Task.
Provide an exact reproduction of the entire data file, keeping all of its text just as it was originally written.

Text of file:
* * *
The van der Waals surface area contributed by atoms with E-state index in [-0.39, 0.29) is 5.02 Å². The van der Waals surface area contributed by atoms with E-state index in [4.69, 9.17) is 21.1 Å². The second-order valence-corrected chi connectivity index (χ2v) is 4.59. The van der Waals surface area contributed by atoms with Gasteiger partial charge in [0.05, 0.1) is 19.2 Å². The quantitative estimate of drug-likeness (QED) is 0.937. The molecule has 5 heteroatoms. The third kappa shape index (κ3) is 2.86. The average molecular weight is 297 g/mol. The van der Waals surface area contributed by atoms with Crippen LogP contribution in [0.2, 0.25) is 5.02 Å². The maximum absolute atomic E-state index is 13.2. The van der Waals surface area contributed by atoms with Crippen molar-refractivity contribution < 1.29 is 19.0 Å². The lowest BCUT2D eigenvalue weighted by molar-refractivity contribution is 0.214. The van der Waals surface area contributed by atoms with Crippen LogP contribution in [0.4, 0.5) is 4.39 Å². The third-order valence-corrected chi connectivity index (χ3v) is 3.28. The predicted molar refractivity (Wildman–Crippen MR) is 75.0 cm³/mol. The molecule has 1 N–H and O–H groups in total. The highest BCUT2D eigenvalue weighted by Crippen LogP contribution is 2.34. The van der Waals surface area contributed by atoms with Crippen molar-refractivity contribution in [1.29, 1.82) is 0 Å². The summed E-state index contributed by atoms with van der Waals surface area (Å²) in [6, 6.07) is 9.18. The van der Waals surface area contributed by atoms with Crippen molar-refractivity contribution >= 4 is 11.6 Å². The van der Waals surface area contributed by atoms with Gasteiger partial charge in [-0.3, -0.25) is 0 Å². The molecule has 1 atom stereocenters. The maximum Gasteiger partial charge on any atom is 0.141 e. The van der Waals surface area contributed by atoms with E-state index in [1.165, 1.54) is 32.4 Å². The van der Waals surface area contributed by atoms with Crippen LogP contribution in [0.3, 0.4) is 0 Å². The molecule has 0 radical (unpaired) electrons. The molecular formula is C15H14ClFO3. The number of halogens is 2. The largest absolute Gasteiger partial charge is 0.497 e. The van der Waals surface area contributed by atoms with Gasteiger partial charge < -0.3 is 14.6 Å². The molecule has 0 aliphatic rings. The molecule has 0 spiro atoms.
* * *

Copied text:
The van der Waals surface area contributed by atoms with E-state index in [-0.39, 0.29) is 5.02 Å². The van der Waals surface area contributed by atoms with E-state index in [4.69, 9.17) is 21.1 Å². The second-order valence-corrected chi connectivity index (χ2v) is 4.59. The van der Waals surface area contributed by atoms with Gasteiger partial charge in [0.05, 0.1) is 19.2 Å². The quantitative estimate of drug-likeness (QED) is 0.937. The molecule has 5 heteroatoms. The third kappa shape index (κ3) is 2.86. The average molecular weight is 297 g/mol. The van der Waals surface area contributed by atoms with Crippen LogP contribution in [0.2, 0.25) is 5.02 Å². The maximum absolute atomic E-state index is 13.2. The van der Waals surface area contributed by atoms with Crippen molar-refractivity contribution < 1.29 is 19.0 Å². The lowest BCUT2D eigenvalue weighted by molar-refractivity contribution is 0.214. The van der Waals surface area contributed by atoms with Crippen LogP contribution in [0.4, 0.5) is 4.39 Å². The third-order valence-corrected chi connectivity index (χ3v) is 3.28. The predicted molar refractivity (Wildman–Crippen MR) is 75.0 cm³/mol. The molecule has 1 N–H and O–H groups in total. The highest BCUT2D eigenvalue weighted by Crippen LogP contribution is 2.34. The van der Waals surface area contributed by atoms with Crippen molar-refractivity contribution in [1.29, 1.82) is 0 Å². The summed E-state index contributed by atoms with van der Waals surface area (Å²) in [6, 6.07) is 9.18. The van der Waals surface area contributed by atoms with Crippen molar-refractivity contribution >= 4 is 11.6 Å². The van der Waals surface area contributed by atoms with Gasteiger partial charge in [-0.3, -0.25) is 0 Å². The molecule has 1 atom stereocenters. The maximum Gasteiger partial charge on any atom is 0.141 e. The van der Waals surface area contributed by atoms with E-state index in [1.165, 1.54) is 32.4 Å². The van der Waals surface area contributed by atoms with Crippen LogP contribution in [0.3, 0.4) is 0 Å². The molecule has 0 radical (unpaired) electrons. The molecular formula is C15H14ClFO3. The number of halogens is 2. The largest absolute Gasteiger partial charge is 0.497 e. The van der Waals surface area contributed by atoms with Gasteiger partial charge < -0.3 is 14.6 Å². The molecule has 0 aliphatic rings. The molecule has 0 spiro atoms.